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Biodiversity on Wakatobi Reef

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Biodiversity on Wakatobi Reef

Sun, 31/08/2014 - 13:00

Coral reefs are places of immense natural diversity. They accommodate some of the highest densities of animals on earth and have more species than any other marine habitat. However, the species inhabiting coral reefs are not distributed evenly through the oceans.

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Richness differs dramatically between regions due to the many different pressures that have molded each community over millions of years. The world’s highest marine biodiversity is found in an area that has become known by conservationists as the ‘Coral Triangle’.

This region of mega-diversity is a roughly triangular area extending from central Indonesia to Papua New Guinea and the Solomon Islands, and northwards to the Philippines. This relatively small area, on a global scale, boasts the world’s richest marine biodiversity. As you travel in any direction from there the number of species decreases.

The richest reefs

I was lucky enough to conduct much of my PhD research, on the biology and conservation of pygmy seahorses, at Wakatobi Dive Resort located at the heart of the Coral Triangle. For more than six months, over a three-year period, I dived the reefs and really got chance to appreciate the amazingly high biodiversity of this region.

Due to the nature of my work, I spent hundreds of hours in one specific location on the reef and as a result got to know the area like the back of my hand, and the local residents like family.

Over the years I had the opportunity to appreciate the change, or lack thereof, on the reef. Astoundingly over the three years, there was almost no perceptible change in the size of sponges, whips and soft corals in my small overhang on the Wakatobi House Reef. I was constantly amazed that, even after six months, I would still encounter something new almost daily.

One day I found a tiny beige frogfish half the size of my little finger nail, the next a nudibranch I had never seen before crawling across my path and the following evening a bright orange shrimp crept from beneath a sponge. Such is the Coral Triangle, the world’s most biodiverse marine habitat.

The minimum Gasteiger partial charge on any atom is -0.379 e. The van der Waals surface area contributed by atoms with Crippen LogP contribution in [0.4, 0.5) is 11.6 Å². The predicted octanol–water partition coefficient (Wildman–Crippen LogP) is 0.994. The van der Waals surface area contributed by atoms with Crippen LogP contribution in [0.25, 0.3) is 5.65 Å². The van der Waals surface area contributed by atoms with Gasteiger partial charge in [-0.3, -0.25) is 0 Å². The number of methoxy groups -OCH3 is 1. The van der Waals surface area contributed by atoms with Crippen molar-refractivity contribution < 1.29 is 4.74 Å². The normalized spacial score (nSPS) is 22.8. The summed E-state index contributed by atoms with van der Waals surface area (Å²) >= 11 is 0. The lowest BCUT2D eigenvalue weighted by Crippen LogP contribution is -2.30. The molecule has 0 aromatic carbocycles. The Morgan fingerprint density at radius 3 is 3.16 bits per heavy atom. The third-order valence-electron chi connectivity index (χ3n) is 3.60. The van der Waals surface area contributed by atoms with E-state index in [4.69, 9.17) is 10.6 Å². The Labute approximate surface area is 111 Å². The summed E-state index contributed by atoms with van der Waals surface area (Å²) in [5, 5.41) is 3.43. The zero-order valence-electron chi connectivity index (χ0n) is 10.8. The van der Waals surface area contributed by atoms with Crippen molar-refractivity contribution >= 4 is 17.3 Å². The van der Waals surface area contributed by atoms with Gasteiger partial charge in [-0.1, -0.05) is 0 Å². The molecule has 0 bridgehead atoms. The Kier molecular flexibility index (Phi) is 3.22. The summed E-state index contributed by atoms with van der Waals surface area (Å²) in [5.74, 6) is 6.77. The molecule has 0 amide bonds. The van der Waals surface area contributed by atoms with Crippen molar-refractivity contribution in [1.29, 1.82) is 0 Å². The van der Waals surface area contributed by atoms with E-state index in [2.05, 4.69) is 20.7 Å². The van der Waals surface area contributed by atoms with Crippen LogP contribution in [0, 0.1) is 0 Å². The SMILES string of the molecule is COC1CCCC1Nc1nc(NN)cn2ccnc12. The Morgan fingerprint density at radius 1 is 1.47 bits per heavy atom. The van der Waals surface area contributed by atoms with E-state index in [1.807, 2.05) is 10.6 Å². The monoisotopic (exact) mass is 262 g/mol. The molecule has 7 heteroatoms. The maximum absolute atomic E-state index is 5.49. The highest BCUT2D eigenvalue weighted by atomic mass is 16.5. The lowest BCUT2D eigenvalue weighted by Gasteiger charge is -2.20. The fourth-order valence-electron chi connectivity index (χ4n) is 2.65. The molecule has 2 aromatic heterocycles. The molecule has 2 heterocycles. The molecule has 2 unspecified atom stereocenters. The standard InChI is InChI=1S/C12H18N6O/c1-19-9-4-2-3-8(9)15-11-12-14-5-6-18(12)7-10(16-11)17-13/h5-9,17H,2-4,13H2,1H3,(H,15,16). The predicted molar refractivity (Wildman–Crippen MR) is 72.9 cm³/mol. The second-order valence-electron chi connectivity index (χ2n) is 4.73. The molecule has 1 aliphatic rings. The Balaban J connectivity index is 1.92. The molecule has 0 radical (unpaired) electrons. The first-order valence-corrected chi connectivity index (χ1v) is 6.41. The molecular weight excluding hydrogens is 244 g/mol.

Today’s diversity

Today, the two main areas of reef diversity centre on the Caribbean and Indo-West Pacific. The biodiversity in these two areas, however, is quite different: the species richness in the Indo-West Pacific vastly surpasses that of the Caribbean.

The Indo-West Pacific supports at least 600 species of coral and 4,000 fish, compared to 62 and 1,400 species respectively in the Caribbean. The species count for either fish or corals in one Indonesian bay can exceed the number of species found in the entire West Atlantic.

In fact, for the majority of reef organisms there are 10-30% as many species in the West Atlantic as Asia, and no reef-associated fish species are shared between the two bodies of water. Whilst the number of species in the Caribbean appears low, they are in fact entirely different to those of the Pacific due to millions of years of separation.

There is some debate over the explanation for such high Asiatic diversity. One theory is that the area is a hotbed for evolutionary change and species are created here, with some eventually spreading to other regions of the Pacific.

Another possibility is that the ranges of many species from the Indian and Pacific Oceans overlap in the Asian archipelago, causing higher diversity where they coexist. In addition, the geology of the region has origins in many areas, each with their own fauna. The Australian and continental Asian land fragments each contribute their own unique assemblage of organisms.

Whilst the true explanation is probably a combination of these factors, the most simple and palatable reason for high diversity is the huge diversity of habitat types in the Coral Triangle. The profusion of different habitats equals a correspondingly high diversity of organisms to inhabit them: sheltered inner shore habitats have their own set of species, whilst exposed atolls have another.

Beneficially, the Coral Triangle has also avoided the mass extinctions that have blighted other areas over the millennia. Instead, the Coral Triangle has been blessed with long periods of warm, stable conditions fostering the persistence of species.

Fish doctors without borders

Last year I had the opportunity to join Wakatobi’s liveaboard, Pelagian on an itinerary that ventured beyond the resort’s reach and explored other islands in the chain. Whilst the resort has a profusion of different habitats including steep walls, pinnacles, ridges and bays, I had often heard about the muck dives found on Buton island, close to the Sulawesi mainland.

Muck dives are interesting as they host a diverse set of species you are unlikely to see in other habitats, due to their distinct set of environmental conditions. Ghost pipefish, seahorses, frogfish and countless other oddities make this their home. It is a perfect example of the influence habitat diversity can have on overall species richness.